A Trick for Making WebRTC Work on iPhone From Any Browser
User experience is everything.
If you’re a web developer building a video streaming feature that works well on mobile browsers, you’ve probably already encountered the WebRTC limitation that exists on iPhone. If not, it’s essentially this: although WebRTC is supported in all flagship browsers (and has been since 2016) on iOS, it only works in Safari.
RTC is short for “real-time communication,” and WebRTC is the open standard that supports video, voice and generic data communication between peers on the web. In theory, the open-source project is supported by Apple, Google, Microsoft and Mozilla — but in practice, all iOS devices will show a cryptic error message if you try to use WebRTC in any browser other than Safari.
The error message even exists on streaming giant Zoom, and is no doubt the source of many users thinking, “It’s not working!”
This is because iPhone does not expose
WKWebview, but in a private API, inaccessible to developers. To further complicate things, Safari also doesn’t register a URL like other browsers, so while you might be able open a link in Firefox via
firefox://your-url, Safari has no such method, so this trick wont work.
But you’re on the right track.
In general, the problem isn’t that WebRTC doesn’t work on iPhone, it’s that the users preferred browser may not support it — so our solution will be to move the user to Safari, without making them do a bunch of work, like manually copying a link or opening a new browser themselves.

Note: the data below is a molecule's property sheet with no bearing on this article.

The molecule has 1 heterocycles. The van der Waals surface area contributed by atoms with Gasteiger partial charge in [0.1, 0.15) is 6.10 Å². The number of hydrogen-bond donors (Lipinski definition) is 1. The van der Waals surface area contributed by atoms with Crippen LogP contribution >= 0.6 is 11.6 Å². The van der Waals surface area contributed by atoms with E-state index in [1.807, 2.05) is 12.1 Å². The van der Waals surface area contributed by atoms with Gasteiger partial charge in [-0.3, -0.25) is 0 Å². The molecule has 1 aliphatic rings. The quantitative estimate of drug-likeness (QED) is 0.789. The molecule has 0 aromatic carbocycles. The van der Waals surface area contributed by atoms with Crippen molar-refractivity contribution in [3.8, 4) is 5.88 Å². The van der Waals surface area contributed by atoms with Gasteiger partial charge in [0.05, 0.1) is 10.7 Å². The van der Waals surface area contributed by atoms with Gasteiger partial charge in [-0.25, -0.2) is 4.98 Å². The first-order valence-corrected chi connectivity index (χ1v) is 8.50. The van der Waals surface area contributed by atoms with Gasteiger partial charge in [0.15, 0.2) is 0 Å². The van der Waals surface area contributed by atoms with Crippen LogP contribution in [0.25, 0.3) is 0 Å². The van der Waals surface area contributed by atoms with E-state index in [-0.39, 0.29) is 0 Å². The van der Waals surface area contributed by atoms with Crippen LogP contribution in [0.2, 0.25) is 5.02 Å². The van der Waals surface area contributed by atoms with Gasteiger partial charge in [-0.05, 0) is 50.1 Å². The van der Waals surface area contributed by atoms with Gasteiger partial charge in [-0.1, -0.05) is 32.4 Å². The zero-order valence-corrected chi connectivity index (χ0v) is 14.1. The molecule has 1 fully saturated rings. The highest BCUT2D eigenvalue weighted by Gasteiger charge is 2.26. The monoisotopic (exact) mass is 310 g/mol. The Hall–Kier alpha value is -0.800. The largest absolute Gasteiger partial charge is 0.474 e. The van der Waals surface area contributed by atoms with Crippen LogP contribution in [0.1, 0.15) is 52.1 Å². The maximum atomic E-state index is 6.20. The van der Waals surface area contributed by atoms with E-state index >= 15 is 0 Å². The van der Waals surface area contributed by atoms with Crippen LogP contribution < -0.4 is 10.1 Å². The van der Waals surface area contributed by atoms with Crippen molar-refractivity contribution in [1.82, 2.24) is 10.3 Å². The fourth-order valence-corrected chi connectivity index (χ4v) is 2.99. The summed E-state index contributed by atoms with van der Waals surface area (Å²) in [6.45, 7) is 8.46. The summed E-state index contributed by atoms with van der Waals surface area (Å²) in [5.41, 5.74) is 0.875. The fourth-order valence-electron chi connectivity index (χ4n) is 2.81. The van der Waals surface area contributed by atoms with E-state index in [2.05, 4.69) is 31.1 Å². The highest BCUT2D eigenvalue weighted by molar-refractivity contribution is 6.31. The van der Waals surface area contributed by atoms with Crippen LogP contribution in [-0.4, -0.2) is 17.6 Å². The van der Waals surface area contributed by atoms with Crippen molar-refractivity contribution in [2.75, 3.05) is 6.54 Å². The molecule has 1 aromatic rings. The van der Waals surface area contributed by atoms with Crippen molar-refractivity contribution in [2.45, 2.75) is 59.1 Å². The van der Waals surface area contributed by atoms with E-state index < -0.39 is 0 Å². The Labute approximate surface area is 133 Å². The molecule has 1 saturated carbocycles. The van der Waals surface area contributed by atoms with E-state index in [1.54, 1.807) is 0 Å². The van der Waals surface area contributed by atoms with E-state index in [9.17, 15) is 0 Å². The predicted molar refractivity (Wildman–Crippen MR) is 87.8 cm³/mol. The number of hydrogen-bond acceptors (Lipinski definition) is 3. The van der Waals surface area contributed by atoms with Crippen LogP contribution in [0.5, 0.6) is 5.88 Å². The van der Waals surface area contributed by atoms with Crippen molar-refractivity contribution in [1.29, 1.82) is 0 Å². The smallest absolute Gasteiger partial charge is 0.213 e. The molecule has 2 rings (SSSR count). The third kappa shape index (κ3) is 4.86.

To accomplish this, we will use URL schemes, which allow developers to target specific apps, even from within other apps. Just as you would expect
https:// to open a webpage,
imovie:// will attempt to open your URL in the iMovie app and
tel:// will open the phone. Although you may have only encountered a few of the more common ones like
mailto://, there are hundreds of URL Scheme’s which can be used to used to manipulate apps.
We already know that you can’t target Safari directly, but comparing the schemes available on popular iPhone browsers, it becomes apparent that Safari has some unique options that no other browser understands.
This is important, because if Safari is the only browser that can understand a scheme, it means it is also the de facto way to open it.
The option we want to pay attention to here is
ftp://, the “file transfer protocol” which originally came into existence in the 1970’s.
FTP is an interesting technology, partly because of it’s age and relative lack of updates (the last major security extensions included the introduction of IPv6 and NATs — in 1998) and partly because of its varied capabilities. In particular, the ability to serve files, and a modern browsers ability to read them.
To be clear, this is a trick, a hack, a workaround.
The goal is to improve the user’s experience. Worst case scenario, users click a link in the document hosted on your FTP server that will then open the actual
Update 12/22/2020: New updates to iOS FTP protocol support may make this trick difficult or impossible in future versions of iOS. This is a hack.